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Gods and Robots: Myths, Machines, and Ancient Dreams of Technology.

Gods and Robots: Myths, Machines, and Ancient Dreams of

Technology. Adrienne Mayor. Princeton UP, 2018. 304 pp. 75 b/w illus. 11

color illus. Bibliography and index. ISBN 978-0-691-18351-0 ebook 978-0-69118544-6.


Gods and Robots is an in-depth discussion of how the ancient Greeks imagined the possibility of robots and artificial intelligence in their literature and art. While clearly useful for reference, I found this book an entertaining and informative cover-to-cover read featuring the expected characters--Hephaestus, Medea, Daedalus, Pygmalion, and Prometheus--but with unanticipated depth and dimension created by way of many lesser known details, sources, and illustrations. This is a wonderful "eureka" book for anyone in search of the deep origin story of robotics and AI; a delightful confirmation for art historians who already know the truth from studying all those Greek statues, vase paintings, and the lost wax method of bronze casting; and a possible epiphany for Marvel fans and science-fiction and fantasy readers looking for more back story on their favorite superheroes. As for me--I belong to all of the aforementioned categories--henceforth, any attention I give to any Greek myth in literature or art will include a cross-reference to Gods and Robots, not because Mayor is the first person to notice all those artificial creatures and their implications, but because she has put her knowledge of ancient technology together with the myths and art and then breathed life into the conflation by way of intelligent discussion and comparisons with modern day engineering and science fiction.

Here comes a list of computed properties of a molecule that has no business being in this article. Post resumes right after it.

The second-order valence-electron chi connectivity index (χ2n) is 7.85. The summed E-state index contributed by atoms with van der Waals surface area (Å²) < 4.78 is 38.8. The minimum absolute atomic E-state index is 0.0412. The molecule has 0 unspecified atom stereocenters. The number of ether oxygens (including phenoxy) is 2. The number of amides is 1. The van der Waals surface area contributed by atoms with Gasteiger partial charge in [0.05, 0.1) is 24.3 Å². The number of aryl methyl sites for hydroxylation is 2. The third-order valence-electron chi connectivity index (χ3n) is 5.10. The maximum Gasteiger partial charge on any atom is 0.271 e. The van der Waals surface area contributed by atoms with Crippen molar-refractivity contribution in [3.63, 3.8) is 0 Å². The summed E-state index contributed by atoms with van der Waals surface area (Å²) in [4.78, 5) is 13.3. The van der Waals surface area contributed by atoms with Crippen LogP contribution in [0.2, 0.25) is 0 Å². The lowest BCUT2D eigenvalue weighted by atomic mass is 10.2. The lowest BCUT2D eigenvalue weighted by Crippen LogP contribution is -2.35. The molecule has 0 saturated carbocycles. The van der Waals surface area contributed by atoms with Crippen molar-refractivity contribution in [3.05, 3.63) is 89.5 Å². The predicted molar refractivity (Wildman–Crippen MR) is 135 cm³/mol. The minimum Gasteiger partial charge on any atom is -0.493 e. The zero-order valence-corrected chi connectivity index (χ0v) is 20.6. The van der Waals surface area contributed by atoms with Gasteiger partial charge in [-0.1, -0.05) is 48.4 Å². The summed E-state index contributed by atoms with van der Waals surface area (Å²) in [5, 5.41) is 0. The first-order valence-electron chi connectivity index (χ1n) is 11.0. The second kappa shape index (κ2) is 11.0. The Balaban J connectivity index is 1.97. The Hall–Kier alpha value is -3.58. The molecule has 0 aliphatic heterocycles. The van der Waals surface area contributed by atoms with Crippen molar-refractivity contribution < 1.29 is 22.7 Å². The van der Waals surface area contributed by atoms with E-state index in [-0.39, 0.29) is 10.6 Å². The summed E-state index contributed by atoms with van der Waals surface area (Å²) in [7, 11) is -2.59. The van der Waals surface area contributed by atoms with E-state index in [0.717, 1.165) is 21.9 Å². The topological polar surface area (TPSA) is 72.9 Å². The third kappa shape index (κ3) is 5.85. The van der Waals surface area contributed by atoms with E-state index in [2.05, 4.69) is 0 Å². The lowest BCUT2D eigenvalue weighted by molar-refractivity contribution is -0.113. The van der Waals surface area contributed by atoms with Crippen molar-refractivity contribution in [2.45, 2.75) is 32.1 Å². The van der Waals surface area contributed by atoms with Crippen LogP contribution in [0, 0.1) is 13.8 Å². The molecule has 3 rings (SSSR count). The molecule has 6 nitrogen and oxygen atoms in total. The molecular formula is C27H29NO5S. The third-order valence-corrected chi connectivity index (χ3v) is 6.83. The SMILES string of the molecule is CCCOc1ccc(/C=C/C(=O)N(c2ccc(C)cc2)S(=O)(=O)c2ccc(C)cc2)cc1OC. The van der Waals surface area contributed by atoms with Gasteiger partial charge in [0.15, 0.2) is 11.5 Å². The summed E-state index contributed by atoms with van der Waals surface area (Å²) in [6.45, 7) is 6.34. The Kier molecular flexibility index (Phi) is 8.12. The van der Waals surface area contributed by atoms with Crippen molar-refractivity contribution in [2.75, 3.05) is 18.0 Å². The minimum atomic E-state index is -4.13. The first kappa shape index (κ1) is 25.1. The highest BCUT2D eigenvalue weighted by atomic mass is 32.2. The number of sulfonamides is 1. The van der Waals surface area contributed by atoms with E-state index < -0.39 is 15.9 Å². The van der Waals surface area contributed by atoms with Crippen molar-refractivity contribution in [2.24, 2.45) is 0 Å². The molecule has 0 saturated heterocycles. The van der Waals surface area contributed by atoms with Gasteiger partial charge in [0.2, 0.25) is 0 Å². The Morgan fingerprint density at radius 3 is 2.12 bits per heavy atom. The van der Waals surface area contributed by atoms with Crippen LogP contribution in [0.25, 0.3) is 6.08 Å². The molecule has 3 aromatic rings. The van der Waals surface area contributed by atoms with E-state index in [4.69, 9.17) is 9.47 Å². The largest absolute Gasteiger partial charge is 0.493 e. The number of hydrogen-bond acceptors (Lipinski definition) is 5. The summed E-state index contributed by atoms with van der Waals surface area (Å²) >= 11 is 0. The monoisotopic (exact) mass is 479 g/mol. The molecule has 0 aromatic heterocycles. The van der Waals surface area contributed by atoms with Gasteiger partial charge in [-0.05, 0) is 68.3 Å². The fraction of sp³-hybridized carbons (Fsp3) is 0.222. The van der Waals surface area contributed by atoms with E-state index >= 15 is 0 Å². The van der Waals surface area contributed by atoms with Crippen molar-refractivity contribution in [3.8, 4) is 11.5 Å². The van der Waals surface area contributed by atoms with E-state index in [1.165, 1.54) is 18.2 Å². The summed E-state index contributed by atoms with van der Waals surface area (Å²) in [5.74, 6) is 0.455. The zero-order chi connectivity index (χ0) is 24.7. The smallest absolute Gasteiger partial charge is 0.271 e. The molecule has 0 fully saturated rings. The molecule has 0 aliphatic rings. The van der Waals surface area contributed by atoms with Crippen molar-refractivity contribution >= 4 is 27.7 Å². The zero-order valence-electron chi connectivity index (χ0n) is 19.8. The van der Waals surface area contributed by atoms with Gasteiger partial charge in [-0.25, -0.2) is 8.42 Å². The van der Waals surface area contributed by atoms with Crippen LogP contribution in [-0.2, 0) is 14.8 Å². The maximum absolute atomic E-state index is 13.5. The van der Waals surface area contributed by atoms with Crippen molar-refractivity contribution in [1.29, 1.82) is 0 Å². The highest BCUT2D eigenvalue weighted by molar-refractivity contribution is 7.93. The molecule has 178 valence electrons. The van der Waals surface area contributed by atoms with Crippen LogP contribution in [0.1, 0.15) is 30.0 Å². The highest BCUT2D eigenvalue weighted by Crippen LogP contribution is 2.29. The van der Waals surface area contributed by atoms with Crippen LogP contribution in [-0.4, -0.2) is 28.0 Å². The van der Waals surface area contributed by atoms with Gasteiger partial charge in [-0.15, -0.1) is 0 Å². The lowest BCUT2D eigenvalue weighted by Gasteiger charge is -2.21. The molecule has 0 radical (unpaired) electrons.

Chapter 1 is primarily about the first robot, Talos, said to have been created by Hephaestus to protect Crete, and his defeat by Medea when he threatened Jason and his Argonauts. The connections Mayor draws between the lost wax method of casting, blood-letting practices of the day, and the "ichor" that served as the "blood" of the gods is so compelling that I briefly wondered if this foray into Greek science-fiction was going to carry on into a theory about alien invaders or lost civilizations that actually possessed the ability to create life-like androids or replicants. Indeed, I wondered at some point in every chapter if Mayor herself wondered if such were possible, but she never crosses that line. She meticulously maintains (and repeats) her purpose as the detailing of the fact that the ancient Greeks imagined the possibility of artificial life and intelligence, which is in itself only the pre-requisite for its invention. Chapter 2 tells more about Medea's mastery of bio-chemistry, as she is able to extend the life of Jason's father Aeson, who was usurped by the evil Pelias. Media uses Pelias's greed for a similar longevity to orchestrate his murder. Chapter 3 expands the discussion of scientifically achieved immortality, longevity, and/or the appearance of youth and its associated problems.